And what about on a cultural level? Have you ever noticed how comedy panel shows usually only have one female panellist compared to 4-5 male ones? That almost every dieting product on the market is solely aimed at women? How a lot of newspapers and advertising campaigns will use a sexualised or pornographic image of a woman to sell news or products that have nothing to do with sex?

Or perhaps on a personal level: Do you choose to wear certain clothes because you want to or because you feel ‘unfeminine’ if you don’t? Do you choose to cover yourself up because you want to or because you feel ashamed or intimidated by a man looking at your body? Do you shave your legs and underarm hair because you want to or because you will look ‘ugly’ if you don’t? Did you parents dress you in pink as a baby because they liked the colour or because you were born a girl? Do you want to have children because you want to or because you are a woman?

When you look at yourself in the mirror in the morning, do you see yourself through your own eyes, or through the eyes of the men that will look at you when you walk out the door?

The fact is, like it or not, you still live a world where gender matters. Where gender controls not just the entire course of your life – but the lives of women all over the world. Every second, a child will be born female in a country where she will persecuted for this random biological occurrence for the rest of her life. So before you hold up your anti-Feminist placard proudly and smile at your own sense of empowerment, think not what Feminism can do for you, but what it can do for that one girl. She needs someone to stand up for her. That someone could be you.

[ x ]

(via iamlittlei)

Look at what’s on TV this morning!!! Look at what’s on TV this morning!!! Look at what’s on TV this morning!!! Look at what’s on TV this morning!!!
girlwithalessonplan:

Every teacher.  Every day.
girlwithalessonplan:

Every teacher.  Every day.

strangenewclassrooms:

hisnamewasbeanni:

stitch-n-time:

hisnamewasbeanni:

thegrownuplife:

So ridiculous… BTW Most of those books are in my classroom…. and I URGE my kids to read them… and they love them… and they help them…. and THEY BECOME BETTER PEOPLE FOR THEM YOU IDIOTS. 

Oh good lord how ridiculous. The books in there that I recognise are all excellent!

Quick fix? Make a list of the banned books. Hand it out in class.

"These are the books that the district has banned this year. I can not encourage you to read them for class. However, there are themes that are relevant in your lives, and will be relevant in your adult lives. Again, I can not encourage you to read them for class. What you do in your own time is your decision.”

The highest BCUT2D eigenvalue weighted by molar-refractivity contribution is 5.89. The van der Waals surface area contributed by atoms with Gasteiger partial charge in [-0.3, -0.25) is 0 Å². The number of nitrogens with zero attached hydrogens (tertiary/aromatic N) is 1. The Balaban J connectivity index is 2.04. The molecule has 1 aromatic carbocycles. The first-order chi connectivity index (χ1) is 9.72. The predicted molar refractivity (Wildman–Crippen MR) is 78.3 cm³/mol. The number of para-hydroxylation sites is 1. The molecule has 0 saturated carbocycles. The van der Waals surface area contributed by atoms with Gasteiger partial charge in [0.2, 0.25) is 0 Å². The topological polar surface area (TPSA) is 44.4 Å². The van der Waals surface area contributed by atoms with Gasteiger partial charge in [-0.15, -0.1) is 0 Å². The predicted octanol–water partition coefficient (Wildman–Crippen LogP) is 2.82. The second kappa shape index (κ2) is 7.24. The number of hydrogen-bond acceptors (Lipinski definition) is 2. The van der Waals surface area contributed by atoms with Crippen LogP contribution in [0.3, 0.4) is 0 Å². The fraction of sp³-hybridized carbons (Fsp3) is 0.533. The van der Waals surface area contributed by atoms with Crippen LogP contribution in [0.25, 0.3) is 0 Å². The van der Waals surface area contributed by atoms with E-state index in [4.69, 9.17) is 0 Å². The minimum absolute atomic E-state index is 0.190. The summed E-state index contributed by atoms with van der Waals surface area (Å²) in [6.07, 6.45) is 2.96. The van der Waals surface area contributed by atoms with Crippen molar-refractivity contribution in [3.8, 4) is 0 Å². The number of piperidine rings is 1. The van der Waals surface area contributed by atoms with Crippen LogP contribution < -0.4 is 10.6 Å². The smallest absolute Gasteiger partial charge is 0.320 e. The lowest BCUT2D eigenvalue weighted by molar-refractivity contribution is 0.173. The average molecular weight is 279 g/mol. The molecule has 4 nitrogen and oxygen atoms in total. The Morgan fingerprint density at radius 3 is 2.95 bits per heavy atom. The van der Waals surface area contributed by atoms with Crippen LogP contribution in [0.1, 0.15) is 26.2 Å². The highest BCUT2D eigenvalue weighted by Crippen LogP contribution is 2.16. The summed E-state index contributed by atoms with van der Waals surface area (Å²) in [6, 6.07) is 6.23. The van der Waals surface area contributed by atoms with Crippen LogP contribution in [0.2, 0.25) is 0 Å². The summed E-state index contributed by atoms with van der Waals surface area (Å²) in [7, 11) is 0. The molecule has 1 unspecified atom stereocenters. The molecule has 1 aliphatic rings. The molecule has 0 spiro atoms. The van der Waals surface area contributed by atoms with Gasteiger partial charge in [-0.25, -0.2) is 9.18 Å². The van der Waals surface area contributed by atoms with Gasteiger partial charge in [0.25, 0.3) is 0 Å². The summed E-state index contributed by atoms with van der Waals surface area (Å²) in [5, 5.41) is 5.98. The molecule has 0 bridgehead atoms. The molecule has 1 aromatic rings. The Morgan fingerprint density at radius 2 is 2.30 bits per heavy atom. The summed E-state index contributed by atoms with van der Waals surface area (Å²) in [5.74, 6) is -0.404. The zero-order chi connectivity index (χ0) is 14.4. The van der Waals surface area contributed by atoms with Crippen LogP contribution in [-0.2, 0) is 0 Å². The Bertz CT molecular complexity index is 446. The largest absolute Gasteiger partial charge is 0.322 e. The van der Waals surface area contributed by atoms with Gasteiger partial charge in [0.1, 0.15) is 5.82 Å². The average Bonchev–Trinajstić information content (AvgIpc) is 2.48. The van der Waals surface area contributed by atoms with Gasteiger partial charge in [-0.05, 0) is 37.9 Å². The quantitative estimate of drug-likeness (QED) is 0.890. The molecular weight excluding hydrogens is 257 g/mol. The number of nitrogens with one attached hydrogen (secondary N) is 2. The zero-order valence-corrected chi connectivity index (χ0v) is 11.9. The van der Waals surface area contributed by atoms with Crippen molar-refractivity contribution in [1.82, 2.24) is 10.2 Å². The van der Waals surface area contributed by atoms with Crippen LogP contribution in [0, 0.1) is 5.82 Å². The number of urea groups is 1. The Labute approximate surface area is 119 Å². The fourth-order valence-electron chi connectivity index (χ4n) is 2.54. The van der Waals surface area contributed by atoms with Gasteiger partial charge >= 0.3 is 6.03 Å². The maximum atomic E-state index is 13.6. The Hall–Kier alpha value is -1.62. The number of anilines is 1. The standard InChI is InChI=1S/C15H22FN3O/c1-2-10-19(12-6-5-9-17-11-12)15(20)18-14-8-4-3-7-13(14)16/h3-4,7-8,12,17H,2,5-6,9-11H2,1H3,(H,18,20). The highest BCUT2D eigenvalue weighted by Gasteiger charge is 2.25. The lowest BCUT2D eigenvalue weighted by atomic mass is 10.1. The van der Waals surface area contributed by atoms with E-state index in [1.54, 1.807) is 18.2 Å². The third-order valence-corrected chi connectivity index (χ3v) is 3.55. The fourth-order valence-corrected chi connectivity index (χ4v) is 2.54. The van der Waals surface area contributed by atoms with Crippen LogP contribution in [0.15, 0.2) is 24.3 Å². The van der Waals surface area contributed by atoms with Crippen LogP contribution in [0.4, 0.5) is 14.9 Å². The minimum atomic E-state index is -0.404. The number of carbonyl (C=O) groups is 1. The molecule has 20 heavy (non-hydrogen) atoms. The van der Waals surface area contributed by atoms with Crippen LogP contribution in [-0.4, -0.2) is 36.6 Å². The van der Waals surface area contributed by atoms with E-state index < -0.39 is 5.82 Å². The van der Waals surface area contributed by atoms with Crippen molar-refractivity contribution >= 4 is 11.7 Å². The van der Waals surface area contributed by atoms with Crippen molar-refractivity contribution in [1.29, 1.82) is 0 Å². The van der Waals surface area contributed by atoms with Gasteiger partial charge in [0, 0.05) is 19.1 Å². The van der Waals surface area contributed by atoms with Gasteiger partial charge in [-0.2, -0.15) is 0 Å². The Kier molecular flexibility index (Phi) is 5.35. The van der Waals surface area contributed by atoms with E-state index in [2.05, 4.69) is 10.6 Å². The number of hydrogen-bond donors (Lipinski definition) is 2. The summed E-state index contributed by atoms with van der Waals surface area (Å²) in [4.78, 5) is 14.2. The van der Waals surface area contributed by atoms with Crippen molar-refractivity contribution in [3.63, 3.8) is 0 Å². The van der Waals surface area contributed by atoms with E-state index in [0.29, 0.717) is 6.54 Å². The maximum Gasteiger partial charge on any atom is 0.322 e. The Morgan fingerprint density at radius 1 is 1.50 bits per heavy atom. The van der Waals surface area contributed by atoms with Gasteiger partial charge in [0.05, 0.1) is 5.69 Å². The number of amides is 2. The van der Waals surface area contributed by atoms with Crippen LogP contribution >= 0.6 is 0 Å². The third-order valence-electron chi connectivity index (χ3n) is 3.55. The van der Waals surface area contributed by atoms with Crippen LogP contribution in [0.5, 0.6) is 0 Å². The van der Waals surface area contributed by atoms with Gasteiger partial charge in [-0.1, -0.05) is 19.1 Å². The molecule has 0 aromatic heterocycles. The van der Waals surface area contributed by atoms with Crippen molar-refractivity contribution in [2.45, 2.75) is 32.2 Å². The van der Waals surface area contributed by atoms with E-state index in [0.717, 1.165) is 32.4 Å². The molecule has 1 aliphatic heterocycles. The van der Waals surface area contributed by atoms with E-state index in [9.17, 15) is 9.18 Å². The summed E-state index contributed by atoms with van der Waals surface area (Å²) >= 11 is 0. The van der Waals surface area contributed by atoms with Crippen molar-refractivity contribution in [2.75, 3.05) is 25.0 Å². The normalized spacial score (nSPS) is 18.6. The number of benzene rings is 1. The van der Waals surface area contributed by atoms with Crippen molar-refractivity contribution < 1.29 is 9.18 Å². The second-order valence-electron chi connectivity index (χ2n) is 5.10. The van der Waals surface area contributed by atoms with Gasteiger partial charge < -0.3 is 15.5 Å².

It’s the banned books that get the most attention, after all, since they’re… well, banned.

While I really like this idea, unfortunately at many schools teachers who did this overtly would be risking their jobs. Which I really don’t like. There are other ways to wage this campaign.

However, given the infamy of the above article, I suspect the students of this particular school are more than aware of the banned books.

My 7th grade English teacher told us that “under NO CIRCUMSTANCES” were we to “EVER read Catcher in the Rye” (emphasis on the overly dramatic “hey guys this is reverse psychology” voice) and that if we were to be caught with it, to tell our parents she told us not to.

I heard about this while watching the local news, and I yelled at the TV as if the idiotic parents would somehow be able to hear me.

comedycentral:

Click here for more of Jon Stewart’s coverage of the recent House Committee on Science, Space and Technology hearing.
comedycentral:

Click here for more of Jon Stewart’s coverage of the recent House Committee on Science, Space and Technology hearing.
comedycentral:

Click here for more of Jon Stewart’s coverage of the recent House Committee on Science, Space and Technology hearing.
comedycentral:

Click here for more of Jon Stewart’s coverage of the recent House Committee on Science, Space and Technology hearing.
comedycentral:

Click here for more of Jon Stewart’s coverage of the recent House Committee on Science, Space and Technology hearing.
comedycentral:

Click here for more of Jon Stewart’s coverage of the recent House Committee on Science, Space and Technology hearing.

comedycentral:

Click here for more of Jon Stewart’s coverage of the recent House Committee on Science, Space and Technology hearing.

(via tiddlywinksteach)

“There is no such thing as a pickle tree!”
— Me, to 5th period today
fishingboatproceeds:

water:

Via fishingboatproceeds:

During my time in Ethiopia, I met many people who rely on health care outposts like the one seen in the bottom two pictures here. Through these outposts, children and families get vaccines, diagnoses, and treatment for diseases like diarrhea and pneumonia.
But most of these families, and most of their health care facilities, don’t have regular access to clean water. When I asked people about their greatest needs, almost all of them—from the Women’s Health Army volunteers to children—cited clean water first.
More than 45 million Ethiopians live without clean water. I spoke to women who walk miles every other day with heavy jerrycans to get drinking water for their families. The people I met explained how lack of clean water is a health problem, a financial problem, and a family problem.